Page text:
“What does it tell you?” she asked.

And he shut down as surely as if she’d called him a loser.

“Hey.” She paused her examination to lay a hand on his wrist. They both shivered in response. His skin was balmy against hers and his pulse jumped beneath the pads of her fingers at the contact. “I wasn’t fucking around. Not making fun of you. I was serious.”

“Oh.” He sighed. Suddenly he seemed to age, and Sterling realized he was significantly older than she’d first thought. Maybe thirty-five or forty to her twenty-four. A man with some experience didn’t sound like such a bad thing to her. Hopefully, she hadn’t come off as some punk kid harassing him. “I guess I should have said that when it’s quiet around me I can hear myself think. And I don’t feel as out of place in the universe. If I stop listening too long, I start to feel like I don’t belong here and never have. And that’s totally a strange thing to admit. To anyone. But especially to…you know, you.”

He scrunched his eyes closed and pinched the bridge of his nose.

“I guess that means we’ve passed that awkward introductory stage of our relationship.” With that lame attempt at a joke, she released him and tried to concentrate. On his words. On the truck. On anything but putting her hands on him again. Maybe sliding her palms beneath his shirt to steal some of his warmth and map the contours of his prime body.

Because suddenly, she really wanted to show him that he was in the exact right place in the cosmos, and so was she.

“It’s kind of weird, you know. I’ve always thought I knew where I was meant to be. But lately, things are changing, and I think that might be worse. Finding out that how you thought things were supposed to be isn’t going to last forever, and that your life is your family’s, not your own.”

“I know exactly what you mean, Sterling.” He gazed at her with such intensity that she had to clear her throat and deliberately turn away. “And when that anchor gets yanked up and you start to drift, it’s easy to get dizzy. To lose your way.”

“Is that how you ended up stranded on the side of the road in the middle of nowhere?” She recalled the black, red and white bedroll she’d spotted in the bed of the truck. It looked like he’d used it. A lot. Not just for picturesque camping trips to manicured grounds, either.

“I suppose it was the start of that path.” He shrugged, kicking a rock into the distance.

The grief radiating off him reminded her too much of what she’d been feeling when she left Compass Ranch earlier—the pain she’d been trying to obliterate, if even for a few hours.

So she steered the conversation to less dangerous ground. Like the cooling weather.

Viho rewarded her change of subjects with the hint of a smile and the loosening of his tense shoulders.

As they chitchatted, she tinkered with his engine. It quickly became clear that his assessment was accurate. The thing was toast.

Surrendering, she turned toward Viho at the same instant he leaned in for a closer look. They plastered together. Instinctively, her hands flew to his chest to brace herself. And she smeared grease all over his soft, charcoal cotton shirt.

“Son of a bitch.” She tried to wipe a smudge off and only splattered it more. “I’m so sorry.”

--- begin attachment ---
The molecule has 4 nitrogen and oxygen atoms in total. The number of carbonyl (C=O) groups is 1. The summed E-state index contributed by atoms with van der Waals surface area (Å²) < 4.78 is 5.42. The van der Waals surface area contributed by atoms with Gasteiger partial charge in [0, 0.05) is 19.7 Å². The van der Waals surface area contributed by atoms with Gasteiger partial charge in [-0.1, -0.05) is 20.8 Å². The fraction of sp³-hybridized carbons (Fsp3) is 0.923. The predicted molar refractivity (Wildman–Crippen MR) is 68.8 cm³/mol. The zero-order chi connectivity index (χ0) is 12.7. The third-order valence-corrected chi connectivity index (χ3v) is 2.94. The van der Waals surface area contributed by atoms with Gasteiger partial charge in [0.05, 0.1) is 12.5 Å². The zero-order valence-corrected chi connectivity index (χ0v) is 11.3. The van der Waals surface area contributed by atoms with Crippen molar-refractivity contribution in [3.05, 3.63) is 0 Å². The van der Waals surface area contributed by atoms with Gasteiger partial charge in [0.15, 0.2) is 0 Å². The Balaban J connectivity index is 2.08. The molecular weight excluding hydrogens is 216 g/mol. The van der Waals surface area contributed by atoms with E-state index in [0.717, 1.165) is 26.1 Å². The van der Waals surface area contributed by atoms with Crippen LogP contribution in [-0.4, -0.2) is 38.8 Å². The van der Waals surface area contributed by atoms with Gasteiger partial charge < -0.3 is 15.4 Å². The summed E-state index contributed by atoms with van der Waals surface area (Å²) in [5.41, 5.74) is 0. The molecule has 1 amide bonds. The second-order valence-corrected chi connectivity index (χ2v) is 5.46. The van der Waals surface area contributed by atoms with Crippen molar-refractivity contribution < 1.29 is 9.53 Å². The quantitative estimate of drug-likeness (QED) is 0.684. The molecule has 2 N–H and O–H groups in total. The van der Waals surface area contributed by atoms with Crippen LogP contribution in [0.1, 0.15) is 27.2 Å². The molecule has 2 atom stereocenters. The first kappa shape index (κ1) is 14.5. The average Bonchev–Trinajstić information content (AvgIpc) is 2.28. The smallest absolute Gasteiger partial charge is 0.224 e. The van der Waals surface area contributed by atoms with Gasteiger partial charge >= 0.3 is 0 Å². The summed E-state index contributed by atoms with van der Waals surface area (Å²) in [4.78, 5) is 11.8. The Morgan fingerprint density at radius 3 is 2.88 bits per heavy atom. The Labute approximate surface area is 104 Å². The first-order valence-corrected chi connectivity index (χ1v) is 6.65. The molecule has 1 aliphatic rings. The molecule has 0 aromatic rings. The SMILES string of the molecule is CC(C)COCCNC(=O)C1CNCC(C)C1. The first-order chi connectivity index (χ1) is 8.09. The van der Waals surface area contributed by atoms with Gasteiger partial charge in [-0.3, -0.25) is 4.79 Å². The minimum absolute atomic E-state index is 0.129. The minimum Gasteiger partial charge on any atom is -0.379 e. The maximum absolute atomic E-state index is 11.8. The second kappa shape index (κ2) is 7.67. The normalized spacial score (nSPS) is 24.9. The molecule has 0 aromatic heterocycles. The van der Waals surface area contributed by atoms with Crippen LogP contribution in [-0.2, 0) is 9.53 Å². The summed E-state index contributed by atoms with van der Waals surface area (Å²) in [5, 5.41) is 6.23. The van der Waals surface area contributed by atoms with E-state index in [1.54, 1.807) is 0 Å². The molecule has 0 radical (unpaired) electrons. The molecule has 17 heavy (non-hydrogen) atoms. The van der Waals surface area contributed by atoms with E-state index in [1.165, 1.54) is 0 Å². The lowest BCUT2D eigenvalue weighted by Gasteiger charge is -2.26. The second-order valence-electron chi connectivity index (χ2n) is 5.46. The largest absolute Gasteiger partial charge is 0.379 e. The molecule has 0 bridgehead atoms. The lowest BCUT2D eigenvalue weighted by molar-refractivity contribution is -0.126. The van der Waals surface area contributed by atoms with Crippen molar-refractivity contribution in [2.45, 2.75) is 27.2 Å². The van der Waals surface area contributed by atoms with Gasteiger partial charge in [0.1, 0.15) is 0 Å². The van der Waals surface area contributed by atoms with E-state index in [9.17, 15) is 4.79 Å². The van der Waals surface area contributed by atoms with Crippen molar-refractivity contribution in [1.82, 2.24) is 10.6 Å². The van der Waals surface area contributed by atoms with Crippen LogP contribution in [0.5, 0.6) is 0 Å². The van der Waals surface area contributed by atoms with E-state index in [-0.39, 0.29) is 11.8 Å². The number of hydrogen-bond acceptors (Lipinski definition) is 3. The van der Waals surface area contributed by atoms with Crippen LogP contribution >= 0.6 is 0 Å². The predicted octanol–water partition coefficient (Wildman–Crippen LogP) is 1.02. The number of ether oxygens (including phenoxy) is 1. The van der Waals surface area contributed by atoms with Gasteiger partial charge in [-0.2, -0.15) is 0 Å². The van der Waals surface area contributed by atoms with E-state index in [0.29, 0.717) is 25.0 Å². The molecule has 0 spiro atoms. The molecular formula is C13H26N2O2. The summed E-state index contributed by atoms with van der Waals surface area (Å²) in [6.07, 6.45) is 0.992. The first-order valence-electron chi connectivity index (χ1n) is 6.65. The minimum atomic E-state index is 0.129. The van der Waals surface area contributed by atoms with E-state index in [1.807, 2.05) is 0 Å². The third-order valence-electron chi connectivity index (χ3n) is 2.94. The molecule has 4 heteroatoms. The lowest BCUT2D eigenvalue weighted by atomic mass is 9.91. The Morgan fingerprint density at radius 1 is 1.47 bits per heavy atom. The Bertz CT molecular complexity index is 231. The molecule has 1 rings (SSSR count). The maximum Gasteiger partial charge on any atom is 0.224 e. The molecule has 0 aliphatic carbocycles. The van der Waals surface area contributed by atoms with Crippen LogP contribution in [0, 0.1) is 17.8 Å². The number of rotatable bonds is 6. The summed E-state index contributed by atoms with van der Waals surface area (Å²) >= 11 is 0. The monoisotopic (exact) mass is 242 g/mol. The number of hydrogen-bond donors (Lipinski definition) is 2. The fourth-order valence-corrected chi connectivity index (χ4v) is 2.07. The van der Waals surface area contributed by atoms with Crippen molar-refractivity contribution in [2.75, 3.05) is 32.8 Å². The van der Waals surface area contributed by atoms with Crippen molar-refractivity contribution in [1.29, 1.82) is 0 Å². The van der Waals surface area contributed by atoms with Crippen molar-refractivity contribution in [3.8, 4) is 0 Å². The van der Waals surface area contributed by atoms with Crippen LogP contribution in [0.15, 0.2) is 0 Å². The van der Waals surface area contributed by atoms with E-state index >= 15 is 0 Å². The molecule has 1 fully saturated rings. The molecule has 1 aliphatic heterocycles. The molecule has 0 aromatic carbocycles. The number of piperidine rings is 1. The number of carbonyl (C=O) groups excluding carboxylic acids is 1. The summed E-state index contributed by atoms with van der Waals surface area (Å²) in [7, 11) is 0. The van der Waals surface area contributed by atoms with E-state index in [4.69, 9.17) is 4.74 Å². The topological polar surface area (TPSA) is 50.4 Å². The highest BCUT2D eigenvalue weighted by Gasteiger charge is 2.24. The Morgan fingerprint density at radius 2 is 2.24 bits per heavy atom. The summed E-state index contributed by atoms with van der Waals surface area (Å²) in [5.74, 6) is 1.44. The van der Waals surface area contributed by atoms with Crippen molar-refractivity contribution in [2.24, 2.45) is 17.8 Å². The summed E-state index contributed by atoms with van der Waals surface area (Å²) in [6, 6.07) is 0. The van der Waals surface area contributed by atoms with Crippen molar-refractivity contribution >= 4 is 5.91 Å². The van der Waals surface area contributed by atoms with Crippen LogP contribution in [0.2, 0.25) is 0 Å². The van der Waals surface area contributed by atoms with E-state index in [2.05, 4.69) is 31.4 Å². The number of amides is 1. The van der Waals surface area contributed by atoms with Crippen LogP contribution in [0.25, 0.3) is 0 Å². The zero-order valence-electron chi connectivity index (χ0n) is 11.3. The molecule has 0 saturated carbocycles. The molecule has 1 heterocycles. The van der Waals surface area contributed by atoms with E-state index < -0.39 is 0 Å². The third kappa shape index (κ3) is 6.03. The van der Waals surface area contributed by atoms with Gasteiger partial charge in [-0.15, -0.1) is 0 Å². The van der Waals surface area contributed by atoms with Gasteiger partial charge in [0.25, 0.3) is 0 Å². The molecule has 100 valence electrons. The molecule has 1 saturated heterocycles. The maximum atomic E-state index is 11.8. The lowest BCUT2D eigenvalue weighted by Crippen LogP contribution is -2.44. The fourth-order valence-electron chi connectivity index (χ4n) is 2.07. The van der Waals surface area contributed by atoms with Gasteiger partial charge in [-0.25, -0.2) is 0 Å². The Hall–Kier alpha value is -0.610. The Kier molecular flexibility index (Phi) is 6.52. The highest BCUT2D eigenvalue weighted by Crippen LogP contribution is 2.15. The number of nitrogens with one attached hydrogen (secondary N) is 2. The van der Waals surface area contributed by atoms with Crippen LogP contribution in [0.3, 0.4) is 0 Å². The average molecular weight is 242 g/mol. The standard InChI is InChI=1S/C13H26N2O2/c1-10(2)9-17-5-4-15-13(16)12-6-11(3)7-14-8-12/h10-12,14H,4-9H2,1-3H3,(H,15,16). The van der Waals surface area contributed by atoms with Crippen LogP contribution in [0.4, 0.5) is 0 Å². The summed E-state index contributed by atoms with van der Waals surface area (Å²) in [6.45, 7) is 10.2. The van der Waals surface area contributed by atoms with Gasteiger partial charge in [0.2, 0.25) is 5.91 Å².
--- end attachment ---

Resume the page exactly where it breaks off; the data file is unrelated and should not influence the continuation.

“No problem.” His easygoing nature counterbalanced her impending freak-out, which would only enhance the social awkwardness that had always plagued her. But when he reached down, grabbed the hem of the tee and whipped it over his head, he struck her dumb.

Muscles rippled as he moved, hardness covered with smooth, tan skin she wished she had a right to touch. “Uh…”

“It was an accident. No harm.” He wadded up the fabric and tossed it into the back of the truck.

Except there might be some damage to her heart if it didn’t start beating again where it’d nearly exploded in her ribcage. It was time for her to admit it. She had never drooled over a man, not even a movie star or that guy she’d exchanged some heated emails with through an online matchmaking site, the way she lusted after Viho. Instant and vicious, attraction seethed between them.

“Sterling,” he murmured.

“Yeah?”

“I think we’d better wrap up here so you can take me into town now.”

“What if I don’t really want to do that anymore?” She couldn’t stop herself from being honest when he’d been so open with her earlier.

“Then I’ll wait for the next person to come by.” He shrugged, but she didn’t miss the flash of disappointment in his warm stare.

Did he think so little of himself that he didn’t understand her implication?

“Viho, this is not the time to be dense.” Brave, sure, she could be. But making the first move in this situation… Well, that was a little outrageous, even for her.

“What’s that supposed to mean?” He encroached on her personal space then, and she loved it.

“I think I’d rather stay here with you and listen to what nature is telling me right now.” She wiped her hand on her skirt, then reached up to his cheek.

“You can’t mean that.” His eyes went wide. “Are you for real? Maybe I didn’t drink enough water today. I’ve been stuck out here for a while.”

Sterling smiled. She knew she was doing the right thing. He’d needed to find her as much as she’d needed to discover him today. For whatever reason, they were here in the same place at the same time.

Wasting that opportunity—divine or pure dumb luck—would not be wise.

Sterling might not have believed in fate before, but she could be converted.

“Does this seem like I mean it?” She launched herself at Viho then, sure he wouldn’t allow her to fall. Wrapping her arms around his neck, she went onto her tiptoes.

He didn’t leave her straining for long. His broad hands cupped the back of her thighs and lifted her to his level. The tips of her boots dangled off the ground as their bodies aligned. Locking them tighter, she wrapped her legs around his hips and crossed her ankles even as her hands rested on either side of his neck. A breeze cooled her ass when her skirt rode up due to her very unladylike position.

Holding her as if she was as dainty as her cousin, Hope, he stared into her eyes until she lunged forward, plastering her lips on his before he could bring either one of them to their senses.

That was when his gentlemanly exterior sheared away.